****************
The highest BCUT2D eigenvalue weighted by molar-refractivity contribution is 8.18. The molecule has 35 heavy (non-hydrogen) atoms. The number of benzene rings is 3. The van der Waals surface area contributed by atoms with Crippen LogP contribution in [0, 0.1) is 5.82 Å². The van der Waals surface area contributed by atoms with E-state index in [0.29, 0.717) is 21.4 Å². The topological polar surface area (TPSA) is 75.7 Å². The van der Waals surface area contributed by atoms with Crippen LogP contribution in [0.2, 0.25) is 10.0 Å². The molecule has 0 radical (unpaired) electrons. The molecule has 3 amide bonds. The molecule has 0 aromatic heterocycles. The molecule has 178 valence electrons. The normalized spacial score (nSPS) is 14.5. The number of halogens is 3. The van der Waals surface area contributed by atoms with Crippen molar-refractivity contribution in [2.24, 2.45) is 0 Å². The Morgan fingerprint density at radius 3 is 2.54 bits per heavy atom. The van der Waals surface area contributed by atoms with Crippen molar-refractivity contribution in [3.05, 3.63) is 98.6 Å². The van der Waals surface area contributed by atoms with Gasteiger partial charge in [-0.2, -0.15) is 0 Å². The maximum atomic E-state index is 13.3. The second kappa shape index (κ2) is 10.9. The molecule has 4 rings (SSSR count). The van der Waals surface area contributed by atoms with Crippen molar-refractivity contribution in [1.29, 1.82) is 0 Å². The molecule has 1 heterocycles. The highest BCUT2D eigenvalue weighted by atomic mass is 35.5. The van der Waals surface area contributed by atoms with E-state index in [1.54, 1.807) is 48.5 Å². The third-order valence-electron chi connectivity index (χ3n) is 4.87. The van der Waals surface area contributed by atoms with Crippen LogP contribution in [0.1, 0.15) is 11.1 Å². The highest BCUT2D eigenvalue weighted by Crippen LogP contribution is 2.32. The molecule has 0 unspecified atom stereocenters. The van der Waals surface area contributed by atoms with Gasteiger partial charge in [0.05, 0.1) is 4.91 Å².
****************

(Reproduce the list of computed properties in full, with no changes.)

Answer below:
The highest BCUT2D eigenvalue weighted by molar-refractivity contribution is 8.18. The molecule has 35 heavy (non-hydrogen) atoms. The number of benzene rings is 3. The van der Waals surface area contributed by atoms with Crippen LogP contribution in [0, 0.1) is 5.82 Å². The van der Waals surface area contributed by atoms with E-state index in [0.29, 0.717) is 21.4 Å². The topological polar surface area (TPSA) is 75.7 Å². The van der Waals surface area contributed by atoms with Crippen LogP contribution in [0.2, 0.25) is 10.0 Å². The molecule has 0 radical (unpaired) electrons. The molecule has 3 amide bonds. The molecule has 0 aromatic heterocycles. The molecule has 178 valence electrons. The normalized spacial score (nSPS) is 14.5. The number of halogens is 3. The van der Waals surface area contributed by atoms with Crippen molar-refractivity contribution in [2.24, 2.45) is 0 Å². The Morgan fingerprint density at radius 3 is 2.54 bits per heavy atom. The van der Waals surface area contributed by atoms with Crippen molar-refractivity contribution in [3.05, 3.63) is 98.6 Å². The van der Waals surface area contributed by atoms with Gasteiger partial charge in [-0.2, -0.15) is 0 Å². The maximum atomic E-state index is 13.3. The second kappa shape index (κ2) is 10.9. The molecule has 4 rings (SSSR count). The van der Waals surface area contributed by atoms with Crippen molar-refractivity contribution in [1.29, 1.82) is 0 Å². The molecule has 1 heterocycles. The highest BCUT2D eigenvalue weighted by atomic mass is 35.5. The van der Waals surface area contributed by atoms with E-state index in [1.54, 1.807) is 48.5 Å². The third-order valence-electron chi connectivity index (χ3n) is 4.87. The van der Waals surface area contributed by atoms with Crippen LogP contribution in [0.1, 0.15) is 11.1 Å². The highest BCUT2D eigenvalue weighted by Crippen LogP contribution is 2.32. The molecule has 0 unspecified atom stereocenters. The van der Waals surface area contributed by atoms with Gasteiger partial charge in [0.05, 0.1) is 4.91 Å².